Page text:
economic focus shifted from the American worker to the American
investor. Whereas those doing the actual work made the bulk of the
money, today we have shifted to a world where those who are already
financially secure are often the only ones to become moreso.
When you combine these two entities, an exploding population and an
economic system that rewards the very few, is it any wonder that the
world has changed so much for me, my father, and my grandfather? Is it
any wonder that it’s harder and harder to find a job or maintain a
business when there are 234% more people vying to make a living since
my grandfather was born? Is it any wonder that our environment is in
turmoil since there are 153% more resources being consumed and waste
being created since my father was born? Is it any wonder that we have
trouble paying for things like education when there are 69% more
people who need education just since I was born?
When you consider that our economic system shifted in parallel with
our population grown, we are now suffering the consequences of
unmitigated population growth without the creation of enough economic
outlets. With the shift in econmics, we don’t produce much anymore
that is of true value to the rest of the world. Our main export has
become pop culture. We’ve created a fraudulant casino called Wall
Street, where money is conjured virtually from thin air, without
having to produce a single product or employ a single worker. This
has lead to increased populations and fewer jobs. As these disparity
between these two numbers increases, our entire economy and society
are stretched more and more thin.
Unfortunately, we figured out how to reproduce before we figured out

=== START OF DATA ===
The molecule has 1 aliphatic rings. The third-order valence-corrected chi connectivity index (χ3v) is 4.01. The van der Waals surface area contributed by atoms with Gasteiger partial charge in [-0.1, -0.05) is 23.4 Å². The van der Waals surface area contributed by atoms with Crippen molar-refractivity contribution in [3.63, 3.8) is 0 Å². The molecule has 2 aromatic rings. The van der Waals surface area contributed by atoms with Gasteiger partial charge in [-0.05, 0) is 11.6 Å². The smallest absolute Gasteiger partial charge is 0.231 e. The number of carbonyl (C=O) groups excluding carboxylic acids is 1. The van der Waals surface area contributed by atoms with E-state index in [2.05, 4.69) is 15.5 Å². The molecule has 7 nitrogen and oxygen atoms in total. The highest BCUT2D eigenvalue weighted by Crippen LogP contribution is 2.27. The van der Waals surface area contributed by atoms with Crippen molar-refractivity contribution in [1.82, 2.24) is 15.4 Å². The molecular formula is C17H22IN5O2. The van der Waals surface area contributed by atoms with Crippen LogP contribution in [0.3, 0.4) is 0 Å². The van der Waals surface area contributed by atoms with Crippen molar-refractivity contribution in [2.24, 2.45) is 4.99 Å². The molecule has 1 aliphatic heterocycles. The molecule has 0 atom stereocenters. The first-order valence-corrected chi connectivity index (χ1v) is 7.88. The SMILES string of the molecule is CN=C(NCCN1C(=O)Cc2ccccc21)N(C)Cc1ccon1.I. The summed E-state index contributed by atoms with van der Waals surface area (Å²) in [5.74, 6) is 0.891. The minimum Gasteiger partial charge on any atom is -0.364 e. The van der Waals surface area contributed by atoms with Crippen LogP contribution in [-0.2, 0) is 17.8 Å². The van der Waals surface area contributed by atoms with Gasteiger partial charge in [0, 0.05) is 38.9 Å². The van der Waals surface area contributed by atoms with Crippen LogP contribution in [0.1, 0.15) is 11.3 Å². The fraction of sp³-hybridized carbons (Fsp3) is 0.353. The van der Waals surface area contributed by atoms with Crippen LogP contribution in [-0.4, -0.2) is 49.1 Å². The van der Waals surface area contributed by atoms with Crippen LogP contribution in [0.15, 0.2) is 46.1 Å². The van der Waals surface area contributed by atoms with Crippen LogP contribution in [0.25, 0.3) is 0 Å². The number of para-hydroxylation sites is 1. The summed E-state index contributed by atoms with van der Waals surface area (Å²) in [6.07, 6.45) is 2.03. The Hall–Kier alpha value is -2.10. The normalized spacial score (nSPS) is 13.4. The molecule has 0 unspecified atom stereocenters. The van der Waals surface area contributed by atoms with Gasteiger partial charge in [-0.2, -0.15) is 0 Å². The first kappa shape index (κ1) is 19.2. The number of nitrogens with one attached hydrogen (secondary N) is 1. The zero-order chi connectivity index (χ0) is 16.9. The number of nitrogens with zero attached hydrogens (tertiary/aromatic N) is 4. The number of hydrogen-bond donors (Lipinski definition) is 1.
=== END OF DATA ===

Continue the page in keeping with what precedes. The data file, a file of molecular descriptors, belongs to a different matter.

how to produce.
Thus, the prospects for future generations look even more grim. Sorry
parents, but the problems your children will face won’t be paying for
healthcare or our national deficit. It will be fighting for space and
resources in a world that is expanding faster than it can handle. The
population growth is slowing down, but it may be too late. We are
still adding 80 million each year.
By 2024, the population is projected to be eight billion. We will hit
nine billion in 2040, and 50 years into our future, we will hit ten
billion. That’s an increase of roughly 39% for kids born today by the
time they are 50. That’s 39% more waste created, 39% more clean water
and food consumed, 39% more people looking for jobs, 39% more traffic
on our roads, 39% more classrooms needed, and so on and so forth.
And that is the way we have to look at all this to realize why our
world is so dramatically different and why it’s becoming harder and
harder to build what society has told us is a successful, fulfilling
life. All waste and consumption has increased right along with the
population. The world today has to contend with the waste produced by
roughly five billion more people than it did when my grandfather was
born 81 years ago. There are an additional 4.35 billion people
consuming ever-increasing amounts of precious resources, like food and
water, since my father was born 57 years ago. There are an additional
three billion people looking for jobs than there were when I was born
36 years ago.
Our basic problem seems to be that there’s just too damn many of us.